- 1 Is chain link fence easy to install?
- 2 How far apart should posts be on a chain link fence?
- 3 What is the average cost of installing a chain link fence?
- 4 How much does 100 feet of chain link fence cost?
- 5 Should chain link fence touch the ground?
- 6 Do chain link fence posts need to be cemented?
- 7 How do you secure a chain link fence at the bottom?
- 8 How many bags of cement do I need for a fence post?
- 9 How much does chain link fence stretch?
- 10 How do I make my chain link fence stronger?
- 11 How much does 200 ft of chain link fence cost?
- 12 Is a chain link fence cheaper than wood?
- 13 What is the cheapest fence to install?
Chain link fences can both keep things in your yard and keep things out. Installing a chain link fence is a project that takes a little bit of skill and some hard work.
SPACING FENCE POSTS As chain link fence posts are smaller and sturdier than many other types, the holes should be smaller and can be farther apart. Follow the fence manufacturer’s instructions for spacing, which typically ranges from 4-10′ apart —spacing should not exceed 10′ on-center.
Chain-Link Fence Cost Chain link fencing costs between $5 and $20 per foot for materials and $10 to $20 per linear foot for installation. Homeowners typically pay $2,148 on average, or between $1,184 and $3,114. Tall, thick-gauge fences cost up to $40 per linear foot, or more than $5,000 total.
The cost of chainlink fencing is calculated by the length, height, type of fence and features being installed. A 5 foot high, 100-foot chain link fence with 2 gates is approximately $2,100, or $21 per foot.
Generally, it is not recommended for a chain-link fence to touch the ground. Ground contact makes the bottom of the fence more vulnerable to corrosion. It can also make yard maintenance more difficult. The fence touching the ground can prevent rodents and other small animals from getting inside for garden areas.
You can install a chain link fence without using concrete, but it is not recommended. Anchoring each fence post in concrete is the best way to ensure your fence will stand straight and tall for many years.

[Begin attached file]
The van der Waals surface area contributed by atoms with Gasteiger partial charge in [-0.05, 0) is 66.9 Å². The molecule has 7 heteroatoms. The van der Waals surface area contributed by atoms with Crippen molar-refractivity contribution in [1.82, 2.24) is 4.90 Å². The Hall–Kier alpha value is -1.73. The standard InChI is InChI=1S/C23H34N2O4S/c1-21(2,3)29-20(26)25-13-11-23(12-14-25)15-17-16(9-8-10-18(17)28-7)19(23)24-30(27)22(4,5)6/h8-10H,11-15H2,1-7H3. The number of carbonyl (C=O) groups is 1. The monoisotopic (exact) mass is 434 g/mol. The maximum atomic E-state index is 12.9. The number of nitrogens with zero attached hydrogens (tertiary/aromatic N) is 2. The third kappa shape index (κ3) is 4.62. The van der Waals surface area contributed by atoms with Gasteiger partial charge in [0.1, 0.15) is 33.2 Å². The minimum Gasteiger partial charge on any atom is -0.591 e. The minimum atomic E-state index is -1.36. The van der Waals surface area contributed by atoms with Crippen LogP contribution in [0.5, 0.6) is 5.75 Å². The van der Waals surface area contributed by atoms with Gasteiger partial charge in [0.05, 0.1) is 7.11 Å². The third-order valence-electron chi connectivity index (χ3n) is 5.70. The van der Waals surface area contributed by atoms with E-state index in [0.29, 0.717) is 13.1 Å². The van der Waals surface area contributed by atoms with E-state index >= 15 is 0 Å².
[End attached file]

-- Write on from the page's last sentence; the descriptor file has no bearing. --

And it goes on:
The quickest and easiest way to secure the bottom of your chain link fence is to use a garden border and line the bottom of your fence. Alternatively, you could get tent stakes and secure the bottom of the fence to the ground. Choosing the right option depends on your exact situation and needs.
How many bags of cement do I need for a fence post?
Most fence post holes will need between 1 – 4 bags of concrete to securely hold the post in place. The best way to determine the size of the hole is: Diameter of the hole is 3 times the width of the fence post. Depth of the hole is one-third to half the above ground height of the fence post.
Fence fabric should be stretched from the terminal post already attached to the terminal post at the other end of the line – or – at stretches less than two hundred feet. With the fabric terminated at the terminal post, install a tension bar approximately five feet from the end of the unattached fabric.
The simplest way to reinforce your chain link fence at the bottom is by using tent stakes. Tent stakes can be bought at any hardware store, and they are very cheap. If you don’t want to do any kind of installation or you’re just not the DIY person, then using tent stakes is a simple and straightforward solution.
Therefore, when the average cost of materials and installation are added together, the total cost for a 200 linear foot chain link fence is $3,000 to $5,200, which breaks down to about $16 to $26 per linear foot.
Even with their separate components – including metal stakes, galvanized posts, brackets and tie wires – chain link fences are almost always cheaper to purchase and install than wood, regardless of the type of lumber in consideration.
What is the cheapest fence to install?
The Most Affordable Ways to Fence in a Yard
- Treated pine ($12 to $19 per linear foot installed)
- Chain link ($10 to $20 per linear foot)
- Wrought iron ($24 to $32 per linear foot)
- Barbed wire ($1.50 to $2 per linear foot)
- Hog wire ($3 to $5 per linear foot)
- Electric ($1 to $6 per linear foot)
- Pallet (free!)